B.C. Ferries says an out-of-commission vessel travelling a major Island-mainland route will take at least two months to repair.
According to the ferry operator, anyone travelling on the Tsawwassen-Nanaimo route typically served by the Coastal Renaissance should book their spot in advance as space will be limited for those without reservations.
In a Tuesday briefing, Stephen Jones, executive director of engineering, said it is unlikely the motor could be fixed before mid-October.
The company is in the process of notifying customers affected by the cancellations through the upcoming Labour Day long weekend, with everyone affected expected to be contacted by Thursday.
Crews are working to repair the motor of the Coastal Renaissance, which is currently at Departure Bay in Nanaimo. (Submitted by B.C. Ferries)
Karen Tindall, director of customer care, says there is particularly limited space for the September long weekend.
She says those planning on leaving their cars at the ferry terminal should consider other options like taking public transit, carpooling, or rideshare options.
"Parking fills up extremely fast and by Saturday most terminals are seeing parking lots full," said Tindall.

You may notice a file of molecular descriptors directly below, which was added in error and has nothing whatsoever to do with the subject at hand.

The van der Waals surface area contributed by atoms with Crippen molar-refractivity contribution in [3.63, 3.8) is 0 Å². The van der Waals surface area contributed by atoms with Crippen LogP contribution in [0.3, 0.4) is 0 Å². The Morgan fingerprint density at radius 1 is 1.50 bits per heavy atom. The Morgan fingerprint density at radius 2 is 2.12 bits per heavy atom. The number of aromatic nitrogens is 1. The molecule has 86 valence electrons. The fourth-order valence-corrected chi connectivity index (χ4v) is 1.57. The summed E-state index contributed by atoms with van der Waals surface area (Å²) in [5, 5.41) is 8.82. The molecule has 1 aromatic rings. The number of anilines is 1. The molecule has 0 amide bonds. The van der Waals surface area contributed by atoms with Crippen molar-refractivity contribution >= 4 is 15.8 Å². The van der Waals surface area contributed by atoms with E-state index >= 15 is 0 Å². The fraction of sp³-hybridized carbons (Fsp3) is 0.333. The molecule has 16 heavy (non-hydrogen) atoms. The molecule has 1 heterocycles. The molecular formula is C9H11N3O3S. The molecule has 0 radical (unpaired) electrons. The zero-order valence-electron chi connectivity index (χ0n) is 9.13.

The smaller Queen of Alberni is currently filling in for the Coastal Renaissance. B.C. Ferries has also moved the Queen of Coquitlam from its usual Horseshoe Bay-to-Langdale route to service the Tsawwassen-Nanaimo route on Tuesdays and Wednesdays.
Jones says the company will conduct precautionary motor inspections on the other operating Coastal class vessels in the next two weeks.
Carly Pereboom, executive director of Tourism Nanaimo, says while ferry cancellations may discourage some travellers from visiting the island, those who can't get ferry reservations could consider other options like flying.
"The Island is still open for business," said Pereboom.
Pereboom hopes the new passenger-only Vancouver-to-Nanaimo ferry route by Hullo will provide more opportunities for travel.
"Hopefully that takes some of the pressure off and gets people across."
President of the B.C. Ferries union says the cancellations not only impact customers, but also puts stress on staff.
"It's a difficult time when we have a vessel down, especially a vessel of this size and capacity," said Eric McNeely.
Technical issues also affect those at call centres and terminals dealing with the cancellations.
"That adds stress to the people who are looking to solve the problem," he said.